Image: AP Photo/Jose Luis Magana
The assault on the Capitol was planned in the open. For weeks, social media and far-right websites teemed with users intent on mounting a last stand against President Trump’s enemies. Trump himself had promised his supporters a “wild” protest that day. The FBI and the U.S. attorney’s office in D.C. now say they are on a nationwide manhunt, but their mission will prove much harder because, despite clear warning signs, a slew of law enforcement agencies up and down the chain missed or ignored the threat. Some officers even encouraged or participated in it.
That’s very different from what happened four years ago during Trump’s inauguration, when police in D.C. quickly arrested and jailed hundreds of protesters and observers — including me. The contrast tells us a lot about law enforcement power in this country: who gets to weaponize it, and whom it is used against. As I experienced firsthand, political sympathies and cultural allegiances can loom larger than actual facts in determining how the government responds to unrest.
On Jan. 20, 2017, around the time Trump was sworn in, D.C. police cornered a couple hundred people — largely protesters but also bystanders, journalists and legal observers — onto a street corner far from the White House or the Capitol grounds. The justification for the mass arrests was that a handful of protesters in the crowd had destroyed the windows of several businesses, including a Starbucks and Bank of America branch, and damaged private vehicles parked on the street. I was covering the protest as a freelance reporter and, after catching an eyeful of pepper spray, I got caught up in the mass arrest while trying to leave. We spent the night in jail; police confiscated our phones.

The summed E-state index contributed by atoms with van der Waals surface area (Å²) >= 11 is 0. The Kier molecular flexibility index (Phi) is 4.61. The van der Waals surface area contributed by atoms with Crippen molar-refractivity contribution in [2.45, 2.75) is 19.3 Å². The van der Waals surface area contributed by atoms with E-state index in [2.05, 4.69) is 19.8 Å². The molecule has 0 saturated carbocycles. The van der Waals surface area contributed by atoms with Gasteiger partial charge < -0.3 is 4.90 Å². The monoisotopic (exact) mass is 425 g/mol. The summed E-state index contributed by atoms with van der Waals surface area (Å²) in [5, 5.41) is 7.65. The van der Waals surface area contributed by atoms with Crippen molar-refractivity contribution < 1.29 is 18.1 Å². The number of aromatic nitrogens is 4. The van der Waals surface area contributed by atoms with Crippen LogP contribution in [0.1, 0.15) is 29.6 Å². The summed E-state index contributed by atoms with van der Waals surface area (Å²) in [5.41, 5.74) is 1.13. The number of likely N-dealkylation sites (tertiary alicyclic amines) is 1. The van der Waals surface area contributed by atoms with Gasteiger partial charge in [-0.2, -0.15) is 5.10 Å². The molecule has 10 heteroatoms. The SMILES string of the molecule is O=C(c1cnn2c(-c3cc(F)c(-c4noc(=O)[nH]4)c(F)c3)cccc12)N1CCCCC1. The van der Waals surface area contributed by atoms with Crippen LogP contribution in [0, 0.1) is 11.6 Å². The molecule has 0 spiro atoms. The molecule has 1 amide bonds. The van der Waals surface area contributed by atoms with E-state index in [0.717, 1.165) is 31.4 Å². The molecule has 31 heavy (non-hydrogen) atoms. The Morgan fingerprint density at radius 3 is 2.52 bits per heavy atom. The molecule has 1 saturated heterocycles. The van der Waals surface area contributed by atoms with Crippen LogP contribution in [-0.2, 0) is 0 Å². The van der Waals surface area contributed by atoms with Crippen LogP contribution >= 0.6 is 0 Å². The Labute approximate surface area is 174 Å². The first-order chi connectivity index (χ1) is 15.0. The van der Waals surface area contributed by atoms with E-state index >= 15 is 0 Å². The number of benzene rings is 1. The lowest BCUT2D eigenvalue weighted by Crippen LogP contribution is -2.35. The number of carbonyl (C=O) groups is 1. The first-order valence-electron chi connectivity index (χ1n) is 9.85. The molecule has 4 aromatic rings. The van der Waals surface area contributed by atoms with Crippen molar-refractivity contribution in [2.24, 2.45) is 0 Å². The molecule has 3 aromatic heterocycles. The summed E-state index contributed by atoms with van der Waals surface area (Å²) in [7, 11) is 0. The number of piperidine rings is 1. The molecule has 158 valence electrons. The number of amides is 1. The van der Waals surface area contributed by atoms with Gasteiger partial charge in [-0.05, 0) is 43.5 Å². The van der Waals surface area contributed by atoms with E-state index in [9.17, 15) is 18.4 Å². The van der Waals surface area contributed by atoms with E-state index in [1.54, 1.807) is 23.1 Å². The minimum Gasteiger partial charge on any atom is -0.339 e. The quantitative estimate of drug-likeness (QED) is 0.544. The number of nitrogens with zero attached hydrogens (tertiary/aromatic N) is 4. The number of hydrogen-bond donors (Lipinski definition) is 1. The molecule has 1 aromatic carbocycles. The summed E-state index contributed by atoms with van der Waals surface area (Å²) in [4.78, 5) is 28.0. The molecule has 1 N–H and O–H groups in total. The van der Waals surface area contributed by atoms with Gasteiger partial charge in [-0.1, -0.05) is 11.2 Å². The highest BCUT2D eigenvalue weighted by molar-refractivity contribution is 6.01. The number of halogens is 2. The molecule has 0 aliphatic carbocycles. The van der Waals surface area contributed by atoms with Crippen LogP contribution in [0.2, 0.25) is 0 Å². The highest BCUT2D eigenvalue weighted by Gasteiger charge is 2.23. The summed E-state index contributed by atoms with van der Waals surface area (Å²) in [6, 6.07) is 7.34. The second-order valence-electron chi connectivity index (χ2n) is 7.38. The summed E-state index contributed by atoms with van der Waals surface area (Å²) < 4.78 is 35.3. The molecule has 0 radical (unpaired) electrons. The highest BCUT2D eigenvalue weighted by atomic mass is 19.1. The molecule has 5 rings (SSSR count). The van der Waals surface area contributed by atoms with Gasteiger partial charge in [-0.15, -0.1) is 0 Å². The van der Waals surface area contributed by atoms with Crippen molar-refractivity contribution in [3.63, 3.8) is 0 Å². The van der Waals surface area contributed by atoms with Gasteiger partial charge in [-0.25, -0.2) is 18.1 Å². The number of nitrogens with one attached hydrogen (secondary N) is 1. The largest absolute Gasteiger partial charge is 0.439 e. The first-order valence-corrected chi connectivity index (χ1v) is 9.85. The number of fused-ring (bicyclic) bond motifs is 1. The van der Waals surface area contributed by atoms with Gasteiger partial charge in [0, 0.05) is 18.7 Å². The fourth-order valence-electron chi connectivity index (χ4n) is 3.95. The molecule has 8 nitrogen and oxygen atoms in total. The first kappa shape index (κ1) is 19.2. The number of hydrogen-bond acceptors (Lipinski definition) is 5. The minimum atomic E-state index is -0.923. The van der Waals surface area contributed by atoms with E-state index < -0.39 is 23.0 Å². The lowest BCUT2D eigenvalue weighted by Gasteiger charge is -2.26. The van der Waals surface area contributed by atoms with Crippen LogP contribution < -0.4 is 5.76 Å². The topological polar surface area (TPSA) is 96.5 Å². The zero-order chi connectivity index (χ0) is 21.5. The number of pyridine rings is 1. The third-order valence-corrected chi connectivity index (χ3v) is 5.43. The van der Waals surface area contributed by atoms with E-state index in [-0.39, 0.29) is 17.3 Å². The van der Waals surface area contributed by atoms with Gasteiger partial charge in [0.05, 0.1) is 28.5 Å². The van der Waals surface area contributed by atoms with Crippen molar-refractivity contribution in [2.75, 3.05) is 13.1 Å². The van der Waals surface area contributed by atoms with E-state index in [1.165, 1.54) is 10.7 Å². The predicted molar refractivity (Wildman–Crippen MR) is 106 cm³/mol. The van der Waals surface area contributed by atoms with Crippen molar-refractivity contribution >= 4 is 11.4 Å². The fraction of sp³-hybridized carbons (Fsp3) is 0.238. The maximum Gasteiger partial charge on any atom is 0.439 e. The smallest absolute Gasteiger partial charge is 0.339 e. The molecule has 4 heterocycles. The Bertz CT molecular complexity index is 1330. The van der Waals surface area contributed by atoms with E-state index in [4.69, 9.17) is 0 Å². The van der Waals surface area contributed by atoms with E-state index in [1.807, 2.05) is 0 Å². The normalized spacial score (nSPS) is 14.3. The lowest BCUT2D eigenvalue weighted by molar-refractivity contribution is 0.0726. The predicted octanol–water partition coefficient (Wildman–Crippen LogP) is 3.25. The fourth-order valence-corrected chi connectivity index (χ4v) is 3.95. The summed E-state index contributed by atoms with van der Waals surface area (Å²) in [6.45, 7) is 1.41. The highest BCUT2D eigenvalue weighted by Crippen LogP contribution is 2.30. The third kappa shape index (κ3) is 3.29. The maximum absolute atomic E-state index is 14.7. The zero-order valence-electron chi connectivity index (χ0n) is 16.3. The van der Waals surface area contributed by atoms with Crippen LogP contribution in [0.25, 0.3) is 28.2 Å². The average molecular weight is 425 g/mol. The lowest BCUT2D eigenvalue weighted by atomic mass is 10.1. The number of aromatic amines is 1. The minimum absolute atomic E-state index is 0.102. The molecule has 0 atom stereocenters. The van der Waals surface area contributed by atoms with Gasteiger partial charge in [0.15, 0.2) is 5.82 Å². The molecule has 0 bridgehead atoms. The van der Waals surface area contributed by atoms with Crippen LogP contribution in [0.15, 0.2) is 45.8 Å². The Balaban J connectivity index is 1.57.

At first, I figured we’d all be charged with contestable misdemeanors. Instead, the U.S. attorney’s office conjured up a radical conspiracy theory that rested on defining the protest march as a black bloc riot in which every alleged participant was guilty for all property damage, ultimately charging more than 200 people. Our indictments referenced protest chants captured on video as evidence. Although my actions, as alleged in the indictment against me, consisted of walking and wearing dark clothing, I was charged with more than half a dozen felony riot and destruction charges. It’s hard to convey the terror I felt, especially as Trump loyalists cheered on my prosecution because I was a journalist, gleefully using racial slurs.
The differences between our situation and that of the Capitol stormers are hard to miss. We were two miles away from the actual inauguration; police overwhelmed us with stinger ball grenades and pepper spray over the course of an ill-fated half-hour. The mob this year was an estimated 8,000 strong and had to contend only with a feeble number of officers from the U.S. Capitol Police and D.C. police. Authorities made no attempt at a mass arrest on Jan. 6, and by the time National Guard reinforcements arrived, many inside the Capitol had already dispersed.
As of Friday, about 115 people had been charged in the pro-Trump uprising, primarily with misdemeanors, though prosecutors are weighing more-serious charges. Over a week after the siege, there are indications that some who bashed their way into the Capitol will eventually face charges of “seditious conspiracy,” which carries a maximum 20-year sentence. By comparison, in 2017, even before we were released from jail, hundreds of us were charged with a rarely used D.C. felony riot statute. A few months later, we’d each been indicted on charges that added up to as much as seven decades in prison.